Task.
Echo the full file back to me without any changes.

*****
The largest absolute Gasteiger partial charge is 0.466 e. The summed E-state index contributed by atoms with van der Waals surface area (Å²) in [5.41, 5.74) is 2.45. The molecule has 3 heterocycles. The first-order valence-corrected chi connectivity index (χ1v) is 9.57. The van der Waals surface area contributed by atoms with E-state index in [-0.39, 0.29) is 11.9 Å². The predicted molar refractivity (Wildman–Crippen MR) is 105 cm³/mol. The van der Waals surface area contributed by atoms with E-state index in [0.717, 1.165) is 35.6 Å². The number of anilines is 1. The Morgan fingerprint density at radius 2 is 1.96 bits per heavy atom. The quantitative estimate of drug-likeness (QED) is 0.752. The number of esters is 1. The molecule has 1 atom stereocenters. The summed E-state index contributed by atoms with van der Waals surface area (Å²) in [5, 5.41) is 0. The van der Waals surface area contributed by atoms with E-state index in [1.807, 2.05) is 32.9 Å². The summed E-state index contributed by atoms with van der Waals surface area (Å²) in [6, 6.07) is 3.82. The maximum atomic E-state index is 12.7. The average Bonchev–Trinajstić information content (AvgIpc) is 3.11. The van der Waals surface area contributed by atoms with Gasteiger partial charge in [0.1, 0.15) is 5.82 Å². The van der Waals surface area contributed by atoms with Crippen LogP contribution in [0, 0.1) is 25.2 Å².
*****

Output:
The largest absolute Gasteiger partial charge is 0.466 e. The summed E-state index contributed by atoms with van der Waals surface area (Å²) in [5.41, 5.74) is 2.45. The molecule has 3 heterocycles. The first-order valence-corrected chi connectivity index (χ1v) is 9.57. The van der Waals surface area contributed by atoms with E-state index in [-0.39, 0.29) is 11.9 Å². The predicted molar refractivity (Wildman–Crippen MR) is 105 cm³/mol. The van der Waals surface area contributed by atoms with E-state index in [0.717, 1.165) is 35.6 Å². The number of anilines is 1. The Morgan fingerprint density at radius 2 is 1.96 bits per heavy atom. The quantitative estimate of drug-likeness (QED) is 0.752. The number of esters is 1. The molecule has 1 atom stereocenters. The summed E-state index contributed by atoms with van der Waals surface area (Å²) in [5, 5.41) is 0. The van der Waals surface area contributed by atoms with E-state index in [1.807, 2.05) is 32.9 Å². The summed E-state index contributed by atoms with van der Waals surface area (Å²) in [6, 6.07) is 3.82. The maximum atomic E-state index is 12.7. The average Bonchev–Trinajstić information content (AvgIpc) is 3.11. The van der Waals surface area contributed by atoms with Gasteiger partial charge in [0.1, 0.15) is 5.82 Å². The van der Waals surface area contributed by atoms with Crippen LogP contribution in [0, 0.1) is 25.2 Å².